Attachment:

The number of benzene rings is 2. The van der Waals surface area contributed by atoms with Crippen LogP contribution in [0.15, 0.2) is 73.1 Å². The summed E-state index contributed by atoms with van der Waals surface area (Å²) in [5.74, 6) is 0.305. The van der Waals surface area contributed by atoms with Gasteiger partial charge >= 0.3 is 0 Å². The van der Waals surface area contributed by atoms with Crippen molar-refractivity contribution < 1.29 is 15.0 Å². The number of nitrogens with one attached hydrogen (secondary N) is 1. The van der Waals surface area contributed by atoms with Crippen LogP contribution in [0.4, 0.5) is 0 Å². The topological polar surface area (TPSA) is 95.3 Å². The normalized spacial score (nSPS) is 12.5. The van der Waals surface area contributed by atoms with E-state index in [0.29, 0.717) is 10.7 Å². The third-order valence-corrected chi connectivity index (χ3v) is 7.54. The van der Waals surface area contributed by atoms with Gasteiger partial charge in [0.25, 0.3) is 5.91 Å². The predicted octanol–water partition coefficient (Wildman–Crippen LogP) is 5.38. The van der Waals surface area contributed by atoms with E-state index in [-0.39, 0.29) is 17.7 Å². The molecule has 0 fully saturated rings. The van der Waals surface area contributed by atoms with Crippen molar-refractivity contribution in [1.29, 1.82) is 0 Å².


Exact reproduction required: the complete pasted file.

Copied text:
The number of benzene rings is 2. The van der Waals surface area contributed by atoms with Crippen LogP contribution in [0.15, 0.2) is 73.1 Å². The summed E-state index contributed by atoms with van der Waals surface area (Å²) in [5.74, 6) is 0.305. The van der Waals surface area contributed by atoms with Gasteiger partial charge >= 0.3 is 0 Å². The van der Waals surface area contributed by atoms with Crippen molar-refractivity contribution < 1.29 is 15.0 Å². The number of nitrogens with one attached hydrogen (secondary N) is 1. The van der Waals surface area contributed by atoms with Crippen LogP contribution in [0.4, 0.5) is 0 Å². The topological polar surface area (TPSA) is 95.3 Å². The normalized spacial score (nSPS) is 12.5. The van der Waals surface area contributed by atoms with E-state index in [0.29, 0.717) is 10.7 Å². The third-order valence-corrected chi connectivity index (χ3v) is 7.54. The van der Waals surface area contributed by atoms with Gasteiger partial charge in [0.25, 0.3) is 5.91 Å². The predicted octanol–water partition coefficient (Wildman–Crippen LogP) is 5.38. The van der Waals surface area contributed by atoms with E-state index in [-0.39, 0.29) is 17.7 Å². The molecule has 0 fully saturated rings. The van der Waals surface area contributed by atoms with Crippen molar-refractivity contribution in [1.29, 1.82) is 0 Å².